At the foot of Ludwig Mittermaier’s imposing stained glass portrait of the Lutheran reformer and clergyman Johannes Brenz there is an intriguing panel. It depicts a hen with its egg, surrounded, enigmatically, by an inscription of the first verse of Psalm 133 in an arc: Siehe, wie fein und lieblich ist es, daß Brüder einträchtig beieinander wohnen (‘See, how fine and delightful it is when brothers dwell peaceably together’).
Tradition has it that Brenz survived for fourteen days in an attic, hiding from the Spanish troops in Stuttgart, visited by a hen who laid an egg each day (Langsam 2019: 130). The chicken and its egg thus serve as a witness of divine provision for Brenz when he was in need, just as the prophet Elijah received provisions from ravens in the desert (1 Kings 17:1–6).
The inscription of Psalm 133:1, however, strikes a tragic note in the context of the Reformation. A testimony to the blessings that proceed from unity between believers, the psalm stands as a witness to Brenz’s advocacy for church unity at a time marked by division and violence (Whitford 2012: 377–8). In the portrait (not shown here), Brenz is depicted proudly armed with his creed, the Württemberg Confession, which he had prepared for the Council of Trent in 1552. Reading Psalm 133 through this window turns the psalm into a challenge and an ongoing plea for unity and peace in the Church.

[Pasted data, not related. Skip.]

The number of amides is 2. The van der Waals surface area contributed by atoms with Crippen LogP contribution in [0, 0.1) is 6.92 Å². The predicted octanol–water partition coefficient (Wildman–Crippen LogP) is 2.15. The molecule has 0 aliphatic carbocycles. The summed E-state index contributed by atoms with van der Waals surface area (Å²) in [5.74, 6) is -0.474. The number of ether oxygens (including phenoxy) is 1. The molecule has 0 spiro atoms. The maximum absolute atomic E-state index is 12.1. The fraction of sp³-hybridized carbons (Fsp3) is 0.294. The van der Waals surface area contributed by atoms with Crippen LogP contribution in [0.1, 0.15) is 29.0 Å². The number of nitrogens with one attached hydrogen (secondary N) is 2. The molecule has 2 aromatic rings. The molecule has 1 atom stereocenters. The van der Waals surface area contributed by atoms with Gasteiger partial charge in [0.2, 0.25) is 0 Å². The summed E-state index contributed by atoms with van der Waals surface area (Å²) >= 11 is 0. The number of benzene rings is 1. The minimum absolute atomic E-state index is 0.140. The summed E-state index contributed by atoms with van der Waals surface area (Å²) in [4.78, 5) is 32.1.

The seven Reformation windows were created in the 1860s when the church of Ravensburg was renovated, and played a central part in shaping the identity of this evangelical community in a predominantly Catholic town (Langsam 2019: 130). In this context, the opening verse from Psalm 133 could be understood as a celebration of the fellowship of this particular community. As they gathered together to worship God, they were seeking the same blessings of God’s presence as were the ancient pilgrims to the Temple in Jerusalem who sang this psalm.
Langsam, Friedrich. 2019. ‘Das theologische Programm der Ravensburger Reformatorenfenster’, in Die Reformatorenfenster der Evangelischen Stadtkirche Ravensburg: Bericht zur Erforschung der Glasmalerei von Ludwig Mittermaier, ed. by Dunja Kielmann, Susann Seyfert, and Otto Wölbert, Arbeitsheft 37 (Esslingen am Neckar: Jan Thorbecke Verlag)
Whitford, David M. (ed.). 2012. T & T Clark Companion to Reformation Theology (London: T & T Clark), pp. 377–78
133Behold, how good and pleasant it is
when brothers dwell in unity!
2It is like the precious oil upon the head,
running down upon the beard,
upon the beard of Aaron,
running down on the collar of his robes!
3It is like the dew of Hermon,
which falls on the mountains of Zion!
For there the Lord has commanded the blessing,
life for evermore.